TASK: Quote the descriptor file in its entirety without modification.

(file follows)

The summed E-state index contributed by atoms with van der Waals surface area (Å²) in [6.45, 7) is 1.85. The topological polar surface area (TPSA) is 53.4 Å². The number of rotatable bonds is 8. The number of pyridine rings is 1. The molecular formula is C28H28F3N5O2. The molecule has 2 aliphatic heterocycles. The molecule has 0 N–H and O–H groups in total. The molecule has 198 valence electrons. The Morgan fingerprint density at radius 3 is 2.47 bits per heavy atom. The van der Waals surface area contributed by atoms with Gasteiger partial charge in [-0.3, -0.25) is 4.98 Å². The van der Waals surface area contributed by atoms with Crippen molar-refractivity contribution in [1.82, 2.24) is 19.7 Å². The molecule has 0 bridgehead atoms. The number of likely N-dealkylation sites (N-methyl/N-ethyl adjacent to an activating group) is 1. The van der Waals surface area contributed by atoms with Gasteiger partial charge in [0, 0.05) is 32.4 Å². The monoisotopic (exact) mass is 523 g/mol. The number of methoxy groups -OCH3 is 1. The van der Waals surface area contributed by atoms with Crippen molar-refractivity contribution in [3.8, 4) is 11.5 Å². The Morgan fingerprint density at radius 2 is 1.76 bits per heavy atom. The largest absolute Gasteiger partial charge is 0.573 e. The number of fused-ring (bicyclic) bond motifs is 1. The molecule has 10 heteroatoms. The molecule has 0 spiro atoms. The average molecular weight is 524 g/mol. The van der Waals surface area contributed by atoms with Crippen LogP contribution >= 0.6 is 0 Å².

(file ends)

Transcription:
The summed E-state index contributed by atoms with van der Waals surface area (Å²) in [6.45, 7) is 1.85. The topological polar surface area (TPSA) is 53.4 Å². The number of rotatable bonds is 8. The number of pyridine rings is 1. The molecular formula is C28H28F3N5O2. The molecule has 2 aliphatic heterocycles. The molecule has 0 N–H and O–H groups in total. The molecule has 198 valence electrons. The Morgan fingerprint density at radius 3 is 2.47 bits per heavy atom. The van der Waals surface area contributed by atoms with Gasteiger partial charge in [-0.3, -0.25) is 4.98 Å². The van der Waals surface area contributed by atoms with Crippen molar-refractivity contribution in [1.82, 2.24) is 19.7 Å². The molecule has 0 bridgehead atoms. The number of likely N-dealkylation sites (N-methyl/N-ethyl adjacent to an activating group) is 1. The van der Waals surface area contributed by atoms with Gasteiger partial charge in [0, 0.05) is 32.4 Å². The monoisotopic (exact) mass is 523 g/mol. The number of methoxy groups -OCH3 is 1. The van der Waals surface area contributed by atoms with Crippen molar-refractivity contribution in [3.8, 4) is 11.5 Å². The Morgan fingerprint density at radius 2 is 1.76 bits per heavy atom. The largest absolute Gasteiger partial charge is 0.573 e. The number of fused-ring (bicyclic) bond motifs is 1. The molecule has 10 heteroatoms. The molecule has 0 spiro atoms. The average molecular weight is 524 g/mol. The van der Waals surface area contributed by atoms with Crippen LogP contribution >= 0.6 is 0 Å².